Once - review

Phoenix, London

Musicals these days tend to batter you into submission. This one, winner of eight Tony awards and based on a 2006 low-budget movie by John Carney that I have deliberately avoided seeing, wins you over with its simplicity, charm and air of sweet melancholy.

But, although it dispenses with flying sets, high-kicking chorines and orchestral bombardment, it is anything but artless: in fact it owes its success not just to its versatile performers but to the quiet brilliance of John Tiffany's direction and Bob Crowley's design.

Tiffany's first bright idea is to get audience members to go on stage for a drink and listen to what looks like an improvised bar-room ceilidh created by the cast. Bawdy songs blend with sad ballads and, before we know where we are, we are into the main action. Guy, a Dublin busker, is singing a number about unrequited love which strikes a chord with a Czech émigré simply known as Girl. She does a deal whereby she offers to play piano for him if he repairs her vacuum cleaner. Over the following five days we see her rescuing Guy from his self-absorbed misery, forcing him to raise the funds to make a demo-tape of his music and inevitably falling more than a little in love with him.

The show retains the songs written by Glen Hansard and Marketa Irglova for the movie but has a newly expanded book by Enda Walsh. Given Walsh's penchant in plays like Disco Pigs and The Walworth Farce for a manic verbal exuberance, what is startling here is not just the economy of the language but even the use of silence: there's a scene on a Dublin hilltop full of unspoken love between Guy and Girl where the pauses are of a length that even Harold Pinter might have envied. Admittedly there are times when the Czech heroine irritates slightly with her folk-wisdom and secret sadness (would it hurt her, I wondered, just to give Guy a kiss?). But Walsh sends up the story's tendency to over-solemnity. I loved the moment when Guy announces to a group of Dublin drinkers: "This is a song I wrote", to which the only response is a cynical: "Aw, fuck."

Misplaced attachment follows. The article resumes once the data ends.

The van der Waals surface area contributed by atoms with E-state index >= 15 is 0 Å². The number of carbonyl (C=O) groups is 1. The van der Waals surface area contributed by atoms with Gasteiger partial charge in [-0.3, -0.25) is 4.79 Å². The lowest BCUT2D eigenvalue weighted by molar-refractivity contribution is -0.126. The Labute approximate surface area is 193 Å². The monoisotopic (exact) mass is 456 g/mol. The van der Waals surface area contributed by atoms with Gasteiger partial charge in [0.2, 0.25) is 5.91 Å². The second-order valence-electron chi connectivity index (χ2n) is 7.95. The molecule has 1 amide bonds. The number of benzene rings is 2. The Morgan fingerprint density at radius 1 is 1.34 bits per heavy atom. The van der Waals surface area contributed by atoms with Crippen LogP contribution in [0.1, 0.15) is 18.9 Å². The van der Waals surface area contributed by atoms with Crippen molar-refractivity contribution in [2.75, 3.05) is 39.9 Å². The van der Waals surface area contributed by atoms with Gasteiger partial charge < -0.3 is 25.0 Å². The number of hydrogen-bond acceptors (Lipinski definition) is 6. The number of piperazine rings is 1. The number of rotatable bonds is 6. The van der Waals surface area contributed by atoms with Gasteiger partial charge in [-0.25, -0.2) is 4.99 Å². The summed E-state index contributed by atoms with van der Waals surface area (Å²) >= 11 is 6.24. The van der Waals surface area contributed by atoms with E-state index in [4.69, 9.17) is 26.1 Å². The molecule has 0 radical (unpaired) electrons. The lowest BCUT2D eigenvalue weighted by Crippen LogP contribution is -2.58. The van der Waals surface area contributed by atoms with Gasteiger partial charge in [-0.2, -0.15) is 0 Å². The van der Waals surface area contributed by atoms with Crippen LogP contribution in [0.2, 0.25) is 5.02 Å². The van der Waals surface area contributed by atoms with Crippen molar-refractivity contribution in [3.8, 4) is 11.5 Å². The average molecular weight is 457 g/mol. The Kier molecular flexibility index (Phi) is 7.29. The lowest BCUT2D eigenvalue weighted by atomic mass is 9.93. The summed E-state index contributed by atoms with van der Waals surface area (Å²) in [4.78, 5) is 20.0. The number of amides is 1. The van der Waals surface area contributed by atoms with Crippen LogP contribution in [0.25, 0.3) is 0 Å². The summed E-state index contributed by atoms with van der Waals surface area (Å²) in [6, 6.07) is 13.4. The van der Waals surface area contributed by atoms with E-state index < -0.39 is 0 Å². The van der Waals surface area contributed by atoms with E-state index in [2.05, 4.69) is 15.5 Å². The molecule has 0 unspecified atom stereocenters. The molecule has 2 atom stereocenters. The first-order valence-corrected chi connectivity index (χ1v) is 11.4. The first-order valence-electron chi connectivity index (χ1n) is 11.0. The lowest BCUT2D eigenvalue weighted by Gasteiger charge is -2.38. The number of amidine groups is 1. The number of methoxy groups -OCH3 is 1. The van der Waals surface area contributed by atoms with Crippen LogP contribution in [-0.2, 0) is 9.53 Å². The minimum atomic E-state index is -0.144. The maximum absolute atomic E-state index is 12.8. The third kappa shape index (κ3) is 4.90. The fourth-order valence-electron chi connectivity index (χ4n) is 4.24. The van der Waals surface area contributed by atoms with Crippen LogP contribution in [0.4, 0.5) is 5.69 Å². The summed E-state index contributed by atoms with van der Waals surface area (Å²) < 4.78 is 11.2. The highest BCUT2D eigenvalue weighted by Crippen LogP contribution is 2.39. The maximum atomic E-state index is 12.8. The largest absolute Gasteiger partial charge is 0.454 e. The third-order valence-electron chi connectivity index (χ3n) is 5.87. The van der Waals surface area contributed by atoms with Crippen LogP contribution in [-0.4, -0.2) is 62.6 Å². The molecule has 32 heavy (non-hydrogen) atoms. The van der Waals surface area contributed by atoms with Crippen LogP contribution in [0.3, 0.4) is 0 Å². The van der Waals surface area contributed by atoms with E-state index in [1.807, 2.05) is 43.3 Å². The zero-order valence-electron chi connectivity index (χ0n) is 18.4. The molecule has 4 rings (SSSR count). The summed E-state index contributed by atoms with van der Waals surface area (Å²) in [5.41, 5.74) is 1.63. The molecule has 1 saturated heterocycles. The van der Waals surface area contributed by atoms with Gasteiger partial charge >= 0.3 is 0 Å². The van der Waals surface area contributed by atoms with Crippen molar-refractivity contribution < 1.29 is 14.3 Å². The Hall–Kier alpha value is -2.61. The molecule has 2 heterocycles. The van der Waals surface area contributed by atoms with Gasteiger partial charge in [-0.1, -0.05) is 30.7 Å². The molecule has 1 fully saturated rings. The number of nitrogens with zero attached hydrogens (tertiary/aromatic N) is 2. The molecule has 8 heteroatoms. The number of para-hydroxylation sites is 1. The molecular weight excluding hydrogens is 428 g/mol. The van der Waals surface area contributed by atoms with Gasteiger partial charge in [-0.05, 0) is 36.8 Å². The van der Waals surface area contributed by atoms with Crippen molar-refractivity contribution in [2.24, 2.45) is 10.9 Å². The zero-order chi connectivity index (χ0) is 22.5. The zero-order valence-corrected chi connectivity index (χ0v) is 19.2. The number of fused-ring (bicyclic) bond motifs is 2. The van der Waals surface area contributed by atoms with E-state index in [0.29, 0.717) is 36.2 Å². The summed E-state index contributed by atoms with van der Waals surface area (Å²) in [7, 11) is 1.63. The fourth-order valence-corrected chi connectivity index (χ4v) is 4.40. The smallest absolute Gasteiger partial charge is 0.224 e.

But it's the staging that for me makes the evening work beautifully. Songs erupt naturally from the action, helped by the fact that the cast all play a variety of instruments including fiddle, guitar, drums, accordion and mandolin. The actor-musicians also effortlessly become characters in the story with striking contributions from Michael O'Connor as Guy's ruminative dad, Jez Unwin as a musical bank-manager and Flora Spencer-Longhurst as a bouncing Czech. Above all, Crowley's design of a curving Dublin bar festooned with mirrors allows you to catch fragments of a floor-pattern or a face in a way that matches the elliptical story-telling.

Instead of the usual industrial spectacle what we get is a musical about people and life's missed opportunities. Declan Bennett is very good as Guy: surly, guarded yet capable of punching across a song as in the opening song, Leaving. And Zrinka Cvitešić, a Croatian classical actor, redeems the heroine's winsomeness by stressing her tenderness and vulnerability: when she and Bennett join forces in the climactic reprise of Falling Slowly, it would take a very stony heart not to respond. It is, in short, an unusual musical in its stress on pure emotion and its apparent informality. But don't be fooled: it may not wear its art on its sleeve but it is most cunningly contrived.

Contributor

Michael Billington

The GuardianTramp

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